# Stepper motor phases

Discussion in 'Electronic Design' started by news.earthlink.net, Nov 20, 2004.

I have a lot of small stepper motors with 16 leads (8 pair of windings). Is
there some procedure I can go through to find the phase order of the
windings. I mean, I need to apply power to these windings, in order, so that
the motor will move in the most efficient manner. I tried an oscilloscope on
one set of leads while generating a sinusoidal signal on another but the
difference in inducted voltage was not enough to tell me which set of leads
was closest to the one into which I was generating the signal.

2. ### Dave GarnettGuest

Put a long pointer on the stepper shaft, and then energise each coil in
turn, noting where the pointer moves to ...

Dave

3. ### John LarkinGuest

Are there really 8 windings? Isolated and all the same resistance?
That's unusual. Might some be an encoder or something?

If it's a PM stepper (you should feel distinct detents if so) you
could spin the shaft (with a drill moror or something) and look at the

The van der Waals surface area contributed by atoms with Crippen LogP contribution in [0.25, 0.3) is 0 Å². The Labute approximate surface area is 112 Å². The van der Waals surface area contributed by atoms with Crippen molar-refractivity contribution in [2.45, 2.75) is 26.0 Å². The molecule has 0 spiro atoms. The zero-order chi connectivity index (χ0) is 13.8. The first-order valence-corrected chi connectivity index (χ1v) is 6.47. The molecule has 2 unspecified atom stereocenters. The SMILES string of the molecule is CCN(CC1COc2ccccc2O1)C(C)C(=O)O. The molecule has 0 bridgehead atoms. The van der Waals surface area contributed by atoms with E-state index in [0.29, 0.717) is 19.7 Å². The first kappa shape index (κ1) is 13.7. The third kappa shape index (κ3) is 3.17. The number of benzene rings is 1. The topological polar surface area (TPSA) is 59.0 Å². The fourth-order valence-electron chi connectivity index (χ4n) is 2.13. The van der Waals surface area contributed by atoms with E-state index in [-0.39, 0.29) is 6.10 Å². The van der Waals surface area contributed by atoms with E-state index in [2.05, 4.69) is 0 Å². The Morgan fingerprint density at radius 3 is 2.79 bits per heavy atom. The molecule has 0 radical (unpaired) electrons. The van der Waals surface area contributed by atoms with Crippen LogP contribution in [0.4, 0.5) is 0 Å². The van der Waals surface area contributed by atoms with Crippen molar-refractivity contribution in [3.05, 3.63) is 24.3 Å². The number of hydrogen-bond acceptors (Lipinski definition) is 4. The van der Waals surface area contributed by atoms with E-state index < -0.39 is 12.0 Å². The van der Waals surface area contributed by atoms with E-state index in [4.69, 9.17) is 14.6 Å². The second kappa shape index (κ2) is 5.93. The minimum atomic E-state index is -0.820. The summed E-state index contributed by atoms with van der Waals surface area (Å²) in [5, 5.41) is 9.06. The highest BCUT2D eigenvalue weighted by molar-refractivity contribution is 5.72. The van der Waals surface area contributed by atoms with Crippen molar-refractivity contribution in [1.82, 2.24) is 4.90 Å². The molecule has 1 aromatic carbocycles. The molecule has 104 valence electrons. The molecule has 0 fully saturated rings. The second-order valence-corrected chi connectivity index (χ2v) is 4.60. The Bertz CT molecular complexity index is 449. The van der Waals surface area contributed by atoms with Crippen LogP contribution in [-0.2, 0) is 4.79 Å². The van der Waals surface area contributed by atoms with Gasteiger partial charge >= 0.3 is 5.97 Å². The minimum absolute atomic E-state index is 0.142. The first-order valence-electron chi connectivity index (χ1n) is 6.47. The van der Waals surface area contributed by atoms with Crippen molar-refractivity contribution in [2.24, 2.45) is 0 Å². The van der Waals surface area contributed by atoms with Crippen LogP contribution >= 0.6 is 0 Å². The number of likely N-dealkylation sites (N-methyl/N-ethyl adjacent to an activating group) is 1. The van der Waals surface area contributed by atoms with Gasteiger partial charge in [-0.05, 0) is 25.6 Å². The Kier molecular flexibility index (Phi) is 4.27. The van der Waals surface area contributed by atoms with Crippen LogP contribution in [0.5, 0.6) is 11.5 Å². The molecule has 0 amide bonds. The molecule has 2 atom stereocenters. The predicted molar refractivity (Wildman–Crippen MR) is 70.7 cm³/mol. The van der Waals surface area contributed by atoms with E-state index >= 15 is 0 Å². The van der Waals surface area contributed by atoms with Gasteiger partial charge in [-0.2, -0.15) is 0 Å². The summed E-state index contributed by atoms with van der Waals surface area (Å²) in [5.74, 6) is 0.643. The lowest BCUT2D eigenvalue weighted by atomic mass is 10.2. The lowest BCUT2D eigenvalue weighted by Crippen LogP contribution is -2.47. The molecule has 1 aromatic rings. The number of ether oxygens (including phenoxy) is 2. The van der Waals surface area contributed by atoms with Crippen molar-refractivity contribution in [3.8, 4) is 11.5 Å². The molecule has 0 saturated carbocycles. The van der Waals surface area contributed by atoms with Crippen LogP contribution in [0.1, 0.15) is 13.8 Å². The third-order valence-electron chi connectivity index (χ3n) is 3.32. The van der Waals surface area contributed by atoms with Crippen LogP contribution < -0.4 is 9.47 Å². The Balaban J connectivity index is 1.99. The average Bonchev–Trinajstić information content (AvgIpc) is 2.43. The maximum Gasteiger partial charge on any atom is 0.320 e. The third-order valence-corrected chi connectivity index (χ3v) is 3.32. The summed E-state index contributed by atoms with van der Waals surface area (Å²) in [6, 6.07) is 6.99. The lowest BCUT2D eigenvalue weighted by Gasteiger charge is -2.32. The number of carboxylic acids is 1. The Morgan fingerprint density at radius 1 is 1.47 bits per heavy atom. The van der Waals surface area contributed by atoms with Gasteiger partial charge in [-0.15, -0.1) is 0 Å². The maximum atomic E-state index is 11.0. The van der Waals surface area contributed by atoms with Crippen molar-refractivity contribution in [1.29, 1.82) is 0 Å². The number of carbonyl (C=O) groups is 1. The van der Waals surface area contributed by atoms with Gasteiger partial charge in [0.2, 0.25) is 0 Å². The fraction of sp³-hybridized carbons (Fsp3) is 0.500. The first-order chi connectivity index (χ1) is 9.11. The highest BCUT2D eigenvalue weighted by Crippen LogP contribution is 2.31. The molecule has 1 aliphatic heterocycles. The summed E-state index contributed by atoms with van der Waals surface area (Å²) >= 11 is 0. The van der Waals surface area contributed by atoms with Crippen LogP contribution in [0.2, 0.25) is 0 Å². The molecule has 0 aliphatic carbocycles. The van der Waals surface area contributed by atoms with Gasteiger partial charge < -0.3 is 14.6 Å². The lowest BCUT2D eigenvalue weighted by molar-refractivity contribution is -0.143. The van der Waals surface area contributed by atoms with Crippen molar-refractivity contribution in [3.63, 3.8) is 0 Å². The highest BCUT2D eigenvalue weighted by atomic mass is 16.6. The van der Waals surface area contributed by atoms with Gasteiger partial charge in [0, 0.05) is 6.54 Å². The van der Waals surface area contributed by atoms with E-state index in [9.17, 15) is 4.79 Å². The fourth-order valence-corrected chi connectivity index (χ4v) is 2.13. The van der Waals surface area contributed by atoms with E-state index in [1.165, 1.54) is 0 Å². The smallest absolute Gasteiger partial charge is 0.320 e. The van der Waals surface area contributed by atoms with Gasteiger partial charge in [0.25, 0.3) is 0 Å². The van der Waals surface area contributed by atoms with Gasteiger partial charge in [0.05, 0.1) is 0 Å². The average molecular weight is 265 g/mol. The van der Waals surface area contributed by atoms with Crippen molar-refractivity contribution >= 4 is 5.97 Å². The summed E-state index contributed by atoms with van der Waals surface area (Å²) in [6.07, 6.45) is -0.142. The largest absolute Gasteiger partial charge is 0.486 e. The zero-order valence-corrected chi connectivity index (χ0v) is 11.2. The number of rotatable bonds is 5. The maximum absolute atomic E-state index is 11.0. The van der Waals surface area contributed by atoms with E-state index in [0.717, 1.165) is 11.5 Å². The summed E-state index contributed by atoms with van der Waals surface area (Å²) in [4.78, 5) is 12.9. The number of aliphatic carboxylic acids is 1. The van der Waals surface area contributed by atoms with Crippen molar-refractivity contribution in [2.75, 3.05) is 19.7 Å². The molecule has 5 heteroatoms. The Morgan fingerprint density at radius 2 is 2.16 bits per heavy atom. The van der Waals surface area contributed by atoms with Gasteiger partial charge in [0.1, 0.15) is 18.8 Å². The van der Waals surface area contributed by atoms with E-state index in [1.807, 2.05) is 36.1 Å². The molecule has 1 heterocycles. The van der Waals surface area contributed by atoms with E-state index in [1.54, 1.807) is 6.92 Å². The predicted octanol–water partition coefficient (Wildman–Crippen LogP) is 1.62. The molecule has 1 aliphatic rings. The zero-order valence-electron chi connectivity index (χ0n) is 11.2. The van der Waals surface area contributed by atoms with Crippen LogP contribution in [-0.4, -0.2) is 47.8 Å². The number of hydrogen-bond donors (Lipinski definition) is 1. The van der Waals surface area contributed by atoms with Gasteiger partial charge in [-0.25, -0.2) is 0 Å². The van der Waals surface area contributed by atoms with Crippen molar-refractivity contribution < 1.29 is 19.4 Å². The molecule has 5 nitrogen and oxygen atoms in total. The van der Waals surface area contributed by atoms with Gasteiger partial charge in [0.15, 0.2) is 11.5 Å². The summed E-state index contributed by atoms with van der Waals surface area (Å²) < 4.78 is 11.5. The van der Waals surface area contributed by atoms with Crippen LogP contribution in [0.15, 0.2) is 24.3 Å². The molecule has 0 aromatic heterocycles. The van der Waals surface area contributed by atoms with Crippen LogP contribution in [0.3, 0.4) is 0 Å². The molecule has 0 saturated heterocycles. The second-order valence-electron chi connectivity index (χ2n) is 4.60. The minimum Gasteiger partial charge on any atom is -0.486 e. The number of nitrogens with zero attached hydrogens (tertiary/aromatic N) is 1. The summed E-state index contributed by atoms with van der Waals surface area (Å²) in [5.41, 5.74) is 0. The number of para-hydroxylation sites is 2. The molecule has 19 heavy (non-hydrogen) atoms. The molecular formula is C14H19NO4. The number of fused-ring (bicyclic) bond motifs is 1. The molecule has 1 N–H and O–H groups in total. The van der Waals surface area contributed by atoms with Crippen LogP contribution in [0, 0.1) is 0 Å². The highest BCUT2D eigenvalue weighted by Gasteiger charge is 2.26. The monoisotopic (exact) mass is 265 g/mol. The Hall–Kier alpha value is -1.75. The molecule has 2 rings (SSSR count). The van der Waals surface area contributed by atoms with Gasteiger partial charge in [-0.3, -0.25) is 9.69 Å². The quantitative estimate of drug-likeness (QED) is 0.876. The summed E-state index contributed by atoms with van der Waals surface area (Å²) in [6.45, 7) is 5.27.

phase relationships of the voltages that come out, using a scope
maybe.

John

4. ### Larry BrasfieldGuest

I take it you mean there are 8 windings. That is very unusual
for stepper motors.
It is also quite possible that pairs of winding pairs share the
same magnetic circuit. The most likely reason for so many
winding is to allow series or parallel combinations for use
with different voltages and to allow unipolar or bipolar drive.
I would put one o'scope probe on an arbitrary winding
and trigger on its channel, then, while manually spinning
the rotor, observe the phase of the other windings with
another channel. You will probably observe 4 distinct
phases, or 2 if you eliminate opposing polarities. If that
is so, you have an ordinary stepper with a flexible
winding arrangement.